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Diabetes

Indicator Māori Non-Māori
Males Females Total Males Females Total
Table 28: Diabetes indicators, by gender, Māori and non-Māori [1]
Diagnosed diabetes prevalence (self-reported), 15+ years, percent, 2013/14 6.0
(4.7–7.5)
5.3
(4.1–6.7)
5.6
(4.7–6.6)
3.5
(2.9–4.1)
2.1
(1.6–2.6)
2.8
(2.4–3.1)
Diabetes complications – renal failure with concurrent diabetes (type 1 and type 2 diabetes), 15+ years, rate per 100,000, 2012–14 115.1
(106.5–124.1)
81.1
(74.5–88.1)
97.1
(91.7–102.7)
20.7
(19.7–21.8)
14.5
(13.7–15.3)
17.5
(16.9–18.2)
Diabetes complications – lower limb amputation with concurrent diabetes (type 1 and type 2 diabetes), 15+ years, rate per 100,000, 2012–14 41.8
(36.7–47.3)
22.3
(18.9–26.2)
31.4
(28.4–34.6)
13.3
(12.5–14.1)
5.3
(4.8–5.8)
9.1
(8.7–9.6)

Table 28 shows that the self-reported prevalence of diabetes[2] among Māori was about twice that of non-Māori in 2013/14 (RR 1.99, CI 1.65–2.40). It also shows that there are much higher disparities between Māori and non-Māori for diabetes complications.

Renal failure is one of the complications of diabetes. Rates of renal failure with concurrent diabetes for Māori aged 15 and over were more than 5 times that of non-Māori at the same age group in 2012–14 (RR 5.55, CI 5.07–6.07). While some of this difference can be attributed to the higher prevalence of diabetes among Māori, the disproportionately higher rate suggests that Māori with diabetes are more likely to have renal failure than non-Māori with diabetes. The extent of the disparity can be estimated by dividing the relative risk of renal failure by the relative risk of prevalence (ie, 5.55 ÷ 1.99), which suggests that among people with diabetes, Māori are 2.8 times as likely as non-Māori to have renal failure.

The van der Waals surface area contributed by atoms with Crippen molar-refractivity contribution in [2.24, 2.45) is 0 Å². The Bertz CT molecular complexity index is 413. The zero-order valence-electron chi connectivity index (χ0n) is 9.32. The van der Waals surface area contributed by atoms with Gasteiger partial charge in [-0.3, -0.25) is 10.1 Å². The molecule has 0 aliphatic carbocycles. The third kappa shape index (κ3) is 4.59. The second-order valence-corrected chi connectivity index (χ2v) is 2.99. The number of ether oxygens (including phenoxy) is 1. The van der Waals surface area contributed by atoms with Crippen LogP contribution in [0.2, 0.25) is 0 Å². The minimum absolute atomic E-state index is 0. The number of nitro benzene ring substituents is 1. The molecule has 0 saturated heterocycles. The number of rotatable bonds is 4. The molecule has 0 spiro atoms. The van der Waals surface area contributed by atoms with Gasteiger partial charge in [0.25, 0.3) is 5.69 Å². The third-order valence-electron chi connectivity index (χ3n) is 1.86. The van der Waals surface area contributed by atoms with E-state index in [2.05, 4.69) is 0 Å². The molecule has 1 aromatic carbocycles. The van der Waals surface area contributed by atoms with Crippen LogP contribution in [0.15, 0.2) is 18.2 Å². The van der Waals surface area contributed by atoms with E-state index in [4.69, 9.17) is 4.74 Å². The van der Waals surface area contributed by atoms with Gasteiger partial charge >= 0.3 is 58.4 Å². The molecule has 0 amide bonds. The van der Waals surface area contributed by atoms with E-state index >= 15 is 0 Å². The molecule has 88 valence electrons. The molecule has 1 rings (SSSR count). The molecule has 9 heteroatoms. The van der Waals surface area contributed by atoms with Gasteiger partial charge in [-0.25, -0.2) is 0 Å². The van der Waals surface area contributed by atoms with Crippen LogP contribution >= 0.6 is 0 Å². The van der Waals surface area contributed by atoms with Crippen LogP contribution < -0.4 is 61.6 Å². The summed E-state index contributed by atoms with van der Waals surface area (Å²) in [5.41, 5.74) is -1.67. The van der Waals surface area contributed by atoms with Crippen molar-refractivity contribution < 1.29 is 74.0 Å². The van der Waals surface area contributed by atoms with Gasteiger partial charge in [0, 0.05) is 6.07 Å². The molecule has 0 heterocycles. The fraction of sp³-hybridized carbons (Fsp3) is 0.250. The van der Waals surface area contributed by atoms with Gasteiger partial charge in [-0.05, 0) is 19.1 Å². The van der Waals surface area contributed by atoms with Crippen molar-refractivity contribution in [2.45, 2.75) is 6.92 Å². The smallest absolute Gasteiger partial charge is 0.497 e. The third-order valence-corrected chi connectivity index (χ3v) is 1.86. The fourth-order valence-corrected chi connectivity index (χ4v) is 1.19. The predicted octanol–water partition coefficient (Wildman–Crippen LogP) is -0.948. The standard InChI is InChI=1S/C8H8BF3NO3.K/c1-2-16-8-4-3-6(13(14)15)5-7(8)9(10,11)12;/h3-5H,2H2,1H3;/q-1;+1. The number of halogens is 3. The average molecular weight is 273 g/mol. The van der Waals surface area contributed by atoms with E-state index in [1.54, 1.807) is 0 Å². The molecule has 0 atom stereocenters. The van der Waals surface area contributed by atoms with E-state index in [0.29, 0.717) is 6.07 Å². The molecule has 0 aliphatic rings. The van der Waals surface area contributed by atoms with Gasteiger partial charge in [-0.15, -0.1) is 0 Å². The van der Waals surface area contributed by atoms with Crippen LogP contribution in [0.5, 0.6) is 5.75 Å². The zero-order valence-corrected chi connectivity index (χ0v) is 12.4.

Lower limb amputation is another complication of diabetes. Similarly, rates of lower limb amputation with concurrent diabetes for Māori were over 3 times that of non-Māori in 2012–14 (RR 3.44, CI 2.96–3.99). Therefore, among people with diabetes, lower limb amputations among Māori can be estimated as 1.7 times that of non-Māori (ie, 3.44 ÷ 1.99).

Indicator Māori Non-Māori
Males Females Total Males Females Total
Table 29: Type 2 diabetes (diagnosed after 25 years of age) prevalence, by gender, Māori and non-Māori, 2013/14 [3]
Type 2 diabetes (diagnosed after 25 years of age) prevalence (self-reported), 15+ years, percent, 2013/14 5.2
(4.1–6.7)
4.3
(3.1–5.7)
4.7
(3.9–5.6)
3.1
(2.5–3.7)
1.7
(1.3–2.1)
2.4
(2.0–2.7)

Māori adults were about 1.5 times as likely as non-Māori adults to have been diagnosed with diabetes after 25 years of age in 2013/14; that is, the self-reported prevalence of type 2 diabetes for Māori was about 50% higher than that for non-Māori (RR 1.49, CI 1.32–1.69).


1. Notes:

Sources: 2013/14 New Zealand Health Survey, Ministry of Health; National Minimum Data Set (NMDS), Ministry of Health


2. Note that using self-reported diabetes as a measure underestimates the true prevalence, because some people living with type 2 diabetes have not yet been diagnosed.


3. Notes:

Source: 2013/14 New Zealand Health Survey, Ministry of Health

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